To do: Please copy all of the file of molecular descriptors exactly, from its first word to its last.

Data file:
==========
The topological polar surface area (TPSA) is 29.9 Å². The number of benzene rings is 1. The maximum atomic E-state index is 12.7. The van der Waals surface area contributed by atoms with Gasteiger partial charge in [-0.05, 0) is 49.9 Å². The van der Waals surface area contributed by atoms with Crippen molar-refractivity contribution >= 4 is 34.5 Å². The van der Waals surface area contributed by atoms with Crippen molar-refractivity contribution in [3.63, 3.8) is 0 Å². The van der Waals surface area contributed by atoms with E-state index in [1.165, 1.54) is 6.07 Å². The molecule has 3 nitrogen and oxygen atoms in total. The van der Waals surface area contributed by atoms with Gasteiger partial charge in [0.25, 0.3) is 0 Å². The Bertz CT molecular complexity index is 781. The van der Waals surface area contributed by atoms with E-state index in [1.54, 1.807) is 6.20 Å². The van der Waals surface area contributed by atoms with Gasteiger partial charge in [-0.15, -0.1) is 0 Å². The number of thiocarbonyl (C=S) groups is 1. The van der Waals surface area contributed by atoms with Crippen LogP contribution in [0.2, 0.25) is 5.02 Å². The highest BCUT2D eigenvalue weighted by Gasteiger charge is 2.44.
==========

The topological polar surface area (TPSA) is 29.9 Å². The number of benzene rings is 1. The maximum atomic E-state index is 12.7. The van der Waals surface area contributed by atoms with Gasteiger partial charge in [-0.05, 0) is 49.9 Å². The van der Waals surface area contributed by atoms with Crippen molar-refractivity contribution >= 4 is 34.5 Å². The van der Waals surface area contributed by atoms with Crippen molar-refractivity contribution in [3.63, 3.8) is 0 Å². The van der Waals surface area contributed by atoms with E-state index in [1.165, 1.54) is 6.07 Å². The molecule has 3 nitrogen and oxygen atoms in total. The van der Waals surface area contributed by atoms with Gasteiger partial charge in [0.25, 0.3) is 0 Å². The Bertz CT molecular complexity index is 781. The van der Waals surface area contributed by atoms with E-state index in [1.54, 1.807) is 6.20 Å². The van der Waals surface area contributed by atoms with Gasteiger partial charge in [-0.15, -0.1) is 0 Å². The number of thiocarbonyl (C=S) groups is 1. The van der Waals surface area contributed by atoms with Crippen LogP contribution in [0.2, 0.25) is 5.02 Å². The highest BCUT2D eigenvalue weighted by Gasteiger charge is 2.44.